All change, except the weather

Updated: 2012-03-12 10:57

By D J Clark (China Daily)

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All change, except the weather

Children play in the school yard at Fuzhou Bay Central Primary School, Liaoning province. Photos by D J Clark / China Daily

All change, except the weather

Clockwise from top:

An old house made with mud and straw in Xinjia village, Jilin province. Modern farm buildings have replaced most of these old houses.

Qingshan village has been transformed from a small farming community into a skiing destination.

English teacher Zou Wenwen has witnessed improvements to teacher training and classroom technology.

Shan Jixian with his wife Zhao Guangzheng live in a two-room house in the middle of Qingshan village, Heilongjiang province.


Thirty years of rural development in the frozen Northeast has improved the lives of those living in villages, especially their finances. D J Clark reports in Northeast China.

It's -25 C as I get out of the taxi and start walking up Qingshan village's main street. Built in 1964 as a farming outpost in Heilongjiang province, the first settlers that braved the frozen winters had a very different life to the villagers of today.

Qingshan marks the starting point of a nine-week journey that will take me through China to find out how 30 years of rural development has impacted on the lives of an estimated 800 million Chinese spread out over 1 million villages.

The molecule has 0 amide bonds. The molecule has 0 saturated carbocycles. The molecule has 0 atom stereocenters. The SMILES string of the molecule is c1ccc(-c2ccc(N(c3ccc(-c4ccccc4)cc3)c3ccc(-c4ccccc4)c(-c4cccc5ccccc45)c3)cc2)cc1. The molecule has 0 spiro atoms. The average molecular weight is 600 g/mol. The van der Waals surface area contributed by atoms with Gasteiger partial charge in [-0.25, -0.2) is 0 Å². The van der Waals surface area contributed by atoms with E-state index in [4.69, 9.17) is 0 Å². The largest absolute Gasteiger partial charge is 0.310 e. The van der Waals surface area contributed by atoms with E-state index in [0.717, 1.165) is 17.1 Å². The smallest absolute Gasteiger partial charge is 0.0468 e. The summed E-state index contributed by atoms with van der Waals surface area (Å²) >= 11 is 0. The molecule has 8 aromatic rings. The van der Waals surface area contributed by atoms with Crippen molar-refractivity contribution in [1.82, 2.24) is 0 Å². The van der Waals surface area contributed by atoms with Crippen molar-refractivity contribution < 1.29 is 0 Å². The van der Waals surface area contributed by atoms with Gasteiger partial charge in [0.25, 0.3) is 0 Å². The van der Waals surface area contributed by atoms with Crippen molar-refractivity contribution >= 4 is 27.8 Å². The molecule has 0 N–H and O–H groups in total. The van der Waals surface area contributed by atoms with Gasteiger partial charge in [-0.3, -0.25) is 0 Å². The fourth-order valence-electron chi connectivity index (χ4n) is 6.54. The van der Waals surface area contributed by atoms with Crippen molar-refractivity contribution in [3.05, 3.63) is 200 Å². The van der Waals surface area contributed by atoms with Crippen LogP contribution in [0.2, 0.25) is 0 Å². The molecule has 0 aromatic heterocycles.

According to recent government statistics, the number of people living below the poverty line in rural areas declined from 250 million in 1978 to 27 million in 2010. I am expecting to find many changes.

As I make my way up the long snow-covered street, retired farmer Shan Jixian sees me struggling to operate my camera with frozen hands and invites me in for tea. Sitting with his wife, Zhao Guangzheng, in a two-room house he reminisces.

"We are an old couple but we eat better now than we used to. In the days of community living, people who worked hard had just about enough food, but those who did little never had enough."

As I leave Shan's home and return to the biting wind, he takes me to the yard to show me a tractor he bought in 2011.

"This makes a big difference to our lives," he tells me as we shake hands and I feel his rough palms carved out by years of toil on the land. His grandchildren, it seems, are going to have it a lot easier.

Before reaching the end of the street I am once again invited into someone's home, the farmer Han Zhicheng, who has turned his family home into a guesthouse for hikers and skiers.

"After skiing came to this village we started to have a good life," he says as he barks instructions at family members who bring me tea and wipe a table.

Qingshan's geography has many disadvantages but the mountain that rises behind, combined with 170 days of snow a year, makes it ideal for skiing.

The provincial government recognized the potential 20 years ago when they chose it as one of 100 locations to build new resorts as part of a drive to develop the countryside through tourism.

The resort has grown over the years and now attracts over 100,000 visitors a year from all over the world. As an agricultural province with 46 million sq km of spectacular natural resources and over 20 ethnic group communities, the Heilongjiang government claims rural tourism has been a central part of its campaign to better the lives of the rural poor.

Taking a train south from Heilongjiang, then a bus and a 20-km car ride out into the far reaches of Jilin province, I arrive at Xinjia village.

It's -17 C as I step out of the car and am greeted by Guan Xishan, a music and PE teacher in the village school.

It's Saturday so the school is empty but Guan shows me a new building and computers and desks donated by the Changsha Shangri-La hotel.